The Hayy Jameel Arts Center in Jeddah organizes an international collective exhibition

From London to Berlin, an Iraqi photographer’s exhibition in the United Arab Emirates shines a light on unity during the pandemic

DUBAI: While in many ways the trials and tribulations of the coronavirus pandemic years are mostly in the past, there is no denying the impact the health crisis has had on the world.

Artists who worked during periods of confinement and restriction now present creations often charged with emotion, grief and solidarity.

One such artist is Yamam Nabeel, a London-based Iraqi writer and photographer, who is showing his first exhibition in the region at ICD Brookfield Place, Dubai.

Titled “Waiting for Time/Intersecting Realities” and running through June 30, it features a series of 29 photographic portraits that tell the pandemic stories of more than 60 people from all walks of life and from diverse countries and cultures. The images depict the shared experience of navigating hardships, joys and heartaches during the virus outbreak.

“Waiting for Time/Intersecting Realities” runs until June 30. Provided

Nabeel began creating his work in the English capital during the first lockdown in May and June 2020. With his 1960s Hasselblad and Mamiya 7 medium format cameras, he traveled from London to Berlin and then Dubai between 2020 and 2022, recording and interviewing people, including playwrights, comedians, hospital workers, journalists and lawyers.

Through his photos, Nabeel has captured moments of expectation, reflection and joy, all photographed outdoors in a location chosen by the subject. The images highlight commonalities and disparities shared between individuals over the period.

He told Arab News, “My goal was to connect people through a difficult shared experience that the current generation has never had.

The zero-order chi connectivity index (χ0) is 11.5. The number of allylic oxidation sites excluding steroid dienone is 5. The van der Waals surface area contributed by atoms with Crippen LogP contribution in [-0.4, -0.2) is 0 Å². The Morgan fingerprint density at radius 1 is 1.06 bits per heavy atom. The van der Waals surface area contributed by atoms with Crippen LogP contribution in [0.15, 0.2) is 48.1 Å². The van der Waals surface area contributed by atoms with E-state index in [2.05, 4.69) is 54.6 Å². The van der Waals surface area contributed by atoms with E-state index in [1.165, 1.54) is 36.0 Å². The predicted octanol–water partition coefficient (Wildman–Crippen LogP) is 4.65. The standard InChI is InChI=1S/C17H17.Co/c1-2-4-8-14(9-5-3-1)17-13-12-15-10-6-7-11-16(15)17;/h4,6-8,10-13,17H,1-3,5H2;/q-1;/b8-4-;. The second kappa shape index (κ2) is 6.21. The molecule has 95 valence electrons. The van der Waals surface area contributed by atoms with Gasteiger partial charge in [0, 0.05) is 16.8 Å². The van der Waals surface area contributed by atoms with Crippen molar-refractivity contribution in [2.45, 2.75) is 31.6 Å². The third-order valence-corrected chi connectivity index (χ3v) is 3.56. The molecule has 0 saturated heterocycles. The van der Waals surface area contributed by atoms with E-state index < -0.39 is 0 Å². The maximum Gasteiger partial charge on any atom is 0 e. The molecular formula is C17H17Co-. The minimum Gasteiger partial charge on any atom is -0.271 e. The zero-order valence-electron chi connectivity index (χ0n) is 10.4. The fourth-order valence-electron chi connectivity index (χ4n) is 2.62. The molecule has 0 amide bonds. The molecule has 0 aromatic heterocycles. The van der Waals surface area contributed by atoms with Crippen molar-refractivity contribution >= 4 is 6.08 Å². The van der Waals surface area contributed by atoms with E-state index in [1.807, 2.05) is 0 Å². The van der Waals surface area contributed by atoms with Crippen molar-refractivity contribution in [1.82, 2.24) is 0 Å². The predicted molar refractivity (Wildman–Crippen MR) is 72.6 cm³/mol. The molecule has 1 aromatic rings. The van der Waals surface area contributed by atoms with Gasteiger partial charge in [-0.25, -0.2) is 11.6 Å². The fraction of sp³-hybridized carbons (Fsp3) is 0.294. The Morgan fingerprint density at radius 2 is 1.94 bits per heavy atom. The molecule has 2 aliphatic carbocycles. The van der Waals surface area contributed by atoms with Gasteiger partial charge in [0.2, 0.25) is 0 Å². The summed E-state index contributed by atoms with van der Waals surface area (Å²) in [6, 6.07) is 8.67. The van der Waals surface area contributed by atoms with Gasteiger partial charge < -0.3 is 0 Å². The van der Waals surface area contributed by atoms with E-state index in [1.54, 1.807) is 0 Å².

“It was a time filled with fear, uncertainty and loneliness. We were all living the same reality, locked in our immediate surroundings, waiting for something no one could predict. I wanted to collect individual stories, weave them together into an interconnected and collective human history.

The images highlight the commonalities and disparities shared between individuals during the pandemic. Provided

Through the works on display, Nabeel wondered if humans would retain the unity gained through tragedy or if old ways of division would return.

He said: “As an Iraqi and as an Arab, the word unity resonates a lot with me. My NGO was called FC Unity and used the global power of football to bring people together. Having this exhibition in Dubai, United Arab Emirates pays homage to this concept.

“Unity is the foundation of this country. Everything I’ve done in my life has been about bringing people together. In times of fear and trauma as well as in times of security and stability,” he added, referring to his non-profit organization which aims to provide a platform for development and education through football.

Dubai was one of the last cities he visited before the pandemic, in January, and it was the last place he shot, returning in December just as the omicron variant of COVID-19 kicked in. apparition, challenging the world with more uncertainty.

“I decided it was time to include Dubai and tweak the project slightly to show three different world cities at three different times during the pandemic.

“As we were on the verge of returning to so-called normality, I decided to show Dubai on color film, while showing London and Berlin on black and white film. All photographs were taken as images medium-format analog,” he said.

“Waiting for Time/Intersecting Realities” marks his eighth solo exhibition. Provided

Born in Baghdad, the Iraqi capital, Nabeel grew up in Hungary then moved to London where he has lived since 1992. He is the son of the exiled poet Nabeel Yasin. His family left Iraq in 1980, when he was four years old. They then lived in France, Lebanon and the former East Germany, before settling in Hungary in 1981.

“My mother tongue is Arabic, my first language is Hungarian and the language in which I write and create is English, but my heart and my soul remain Iraqi forever,” he added.

Through her photographic portraits, Nabeel translated a global crisis into the more intimate, individual and personal stories of each sitter. He is now planning a project in Iraq.

He said: “My aim is to present European audiences with a new narrative about our wonderfully diverse and interesting culture and heritage.

“Waiting for Time/Intersecting Realities” marks his eighth solo exhibition.

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